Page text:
The Politics of Free Trade Agreements

Seeking to address the liberalization concerns of WTO’s less-developed members, the Doha Development Round was supposed to culminate in 2005 with a new trade agreement.


The envisioned deal concerned the reduction of trade barriers in commodities and services, as well as a new international framework for intellectual property rights. But soon after negotiations began, governments from developing countries — India, Brazil, China, and South Africa — and NGOs (non-governmental organization) began to worry that international negotiations were an obstacle to the governmental protection of developing sectors and regulation of financial services. After the failure of the Cancún proceedings in 2004, trade scholars worried that Doha might not be completed by its original deadline, but kept the hope that negotiations would continue. However, trade talks came to a deadlock in 2006, 2009, and 2011, mainly due to differences in agricultural policies. The US and the EU even backed out of previous agreements to reduce export support and agricultural subsidies, arguing that they did not want to weaken their bargaining positions too early in the Round.

Read also: ITC publishes business guide on new WTO trade facilitation agreement by ITC Communications

Attempts to reconcile disagreements among countries since then have been largely in vain. But in December 2013, new tailwinds seemed to push the Doha Round to more favorable shores. The Bali Ministerial Conference, which concluded with the signing of a package deal on trade customs collection and a post-Bali development agenda, was touted to have “achieved what many believed was impossible”: bringing together the 160 WTO members for the first time in twelve years. But even though the Bali package does not have much to do with free trade — it facilitates the collection, but not the reduction, of custom duties — the agreement still wasn’t signed by all members in July 2014. This time, India vetoed the ratification to gain more bargaining power for Prime Minister Modi’s program of domestic food subsidies. Reuters reported that “trade diplomats in Geneva have said they are ‘flabbergasted,’ ‘astonished,’ and ‘dismayed,’ and described India’s position as ‘hostage-taking’ and ‘suicidal’.”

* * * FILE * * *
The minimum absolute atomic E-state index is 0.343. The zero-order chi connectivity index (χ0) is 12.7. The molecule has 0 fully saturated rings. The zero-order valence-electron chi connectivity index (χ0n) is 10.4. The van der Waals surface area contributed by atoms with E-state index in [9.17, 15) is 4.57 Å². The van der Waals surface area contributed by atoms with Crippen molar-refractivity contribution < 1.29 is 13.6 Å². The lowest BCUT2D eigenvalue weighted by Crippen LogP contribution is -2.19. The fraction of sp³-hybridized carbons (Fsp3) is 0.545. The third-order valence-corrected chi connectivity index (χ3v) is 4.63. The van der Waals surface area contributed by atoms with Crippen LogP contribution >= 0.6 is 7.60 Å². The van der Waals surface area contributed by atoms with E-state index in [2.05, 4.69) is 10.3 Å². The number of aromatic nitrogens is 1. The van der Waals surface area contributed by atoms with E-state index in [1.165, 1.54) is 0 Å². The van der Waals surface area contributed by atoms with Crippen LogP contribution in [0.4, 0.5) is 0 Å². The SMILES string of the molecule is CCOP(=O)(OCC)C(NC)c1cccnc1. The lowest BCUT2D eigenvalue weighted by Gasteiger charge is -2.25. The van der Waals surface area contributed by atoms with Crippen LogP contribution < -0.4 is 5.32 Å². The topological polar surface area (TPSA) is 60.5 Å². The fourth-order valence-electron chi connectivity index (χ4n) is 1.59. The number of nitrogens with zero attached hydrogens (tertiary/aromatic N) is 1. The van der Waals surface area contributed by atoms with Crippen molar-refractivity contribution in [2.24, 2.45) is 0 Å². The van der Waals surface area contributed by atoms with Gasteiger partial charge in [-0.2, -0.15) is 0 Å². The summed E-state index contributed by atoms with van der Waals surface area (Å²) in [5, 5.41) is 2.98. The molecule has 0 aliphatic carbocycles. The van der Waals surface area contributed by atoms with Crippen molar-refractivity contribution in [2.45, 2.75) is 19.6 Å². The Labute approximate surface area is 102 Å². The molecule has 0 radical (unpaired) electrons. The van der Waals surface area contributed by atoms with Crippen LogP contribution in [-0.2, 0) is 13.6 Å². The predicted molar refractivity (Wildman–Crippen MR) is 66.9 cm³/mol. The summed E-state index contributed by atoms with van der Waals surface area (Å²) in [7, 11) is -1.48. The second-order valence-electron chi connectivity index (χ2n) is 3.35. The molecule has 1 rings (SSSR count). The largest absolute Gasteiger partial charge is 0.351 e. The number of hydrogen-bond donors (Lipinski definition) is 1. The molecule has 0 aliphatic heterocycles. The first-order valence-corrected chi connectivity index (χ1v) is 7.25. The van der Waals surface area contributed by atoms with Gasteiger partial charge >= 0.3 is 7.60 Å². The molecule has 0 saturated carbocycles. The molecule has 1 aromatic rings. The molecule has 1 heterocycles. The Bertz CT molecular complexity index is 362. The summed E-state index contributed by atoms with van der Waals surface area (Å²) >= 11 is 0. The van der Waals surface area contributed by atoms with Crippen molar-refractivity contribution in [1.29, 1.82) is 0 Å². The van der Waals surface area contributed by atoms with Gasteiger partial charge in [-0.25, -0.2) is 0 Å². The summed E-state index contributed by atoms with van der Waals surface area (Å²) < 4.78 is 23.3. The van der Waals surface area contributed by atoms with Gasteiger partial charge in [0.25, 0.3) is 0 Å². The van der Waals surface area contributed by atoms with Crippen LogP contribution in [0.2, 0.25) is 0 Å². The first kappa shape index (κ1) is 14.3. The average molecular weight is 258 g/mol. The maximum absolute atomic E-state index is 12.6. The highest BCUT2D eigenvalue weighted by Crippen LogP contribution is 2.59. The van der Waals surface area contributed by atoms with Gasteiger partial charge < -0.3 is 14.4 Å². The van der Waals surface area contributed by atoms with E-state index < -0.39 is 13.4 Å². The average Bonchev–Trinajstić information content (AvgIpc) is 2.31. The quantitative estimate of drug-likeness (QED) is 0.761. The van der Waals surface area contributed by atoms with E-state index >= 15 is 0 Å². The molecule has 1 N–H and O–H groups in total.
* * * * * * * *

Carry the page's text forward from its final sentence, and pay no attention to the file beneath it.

Perhaps commentators would have been less surprised if they had identified the negotiation deadlock as only the symptom of a more pervasive underlying cause: the national — read: political — interest of all countries at the negotiations table. The bread and butter of WTO member states is the extent to which they can encroach upon private enterprise, and control both product and financial markets. Under these circumstances, committing to open one’s borders to international trade is simply idle talk. Free exchange and competition would undermine the leverage of domestic interest groups, and cut through the structure of government intervention.

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Raising the Global Free Trade & Other Benefits of Business Globalization

Guest Post by Hilary Smith

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When we first think about IKEA, H&M, Shell and other large corporations like these, what do they all have in common? Internationalization.

When growing up, this word was pretty big, but now that we have the internet, the way we do business has been completely redefined, and had enabled nearly everyone with a great product or service to sell it on a global level.

Why is globalization being discussed so much today? It might be simply due to the fact that it has a lot to offer. In addition to the potential for growth, many businesses take themselves to a global level for the first-mover advantage, which is essentially is being the first to get into a specific market and gain all the benefits from being the first.

Let’s take a closer look into some of the other significant benefits of globalization:

New Markets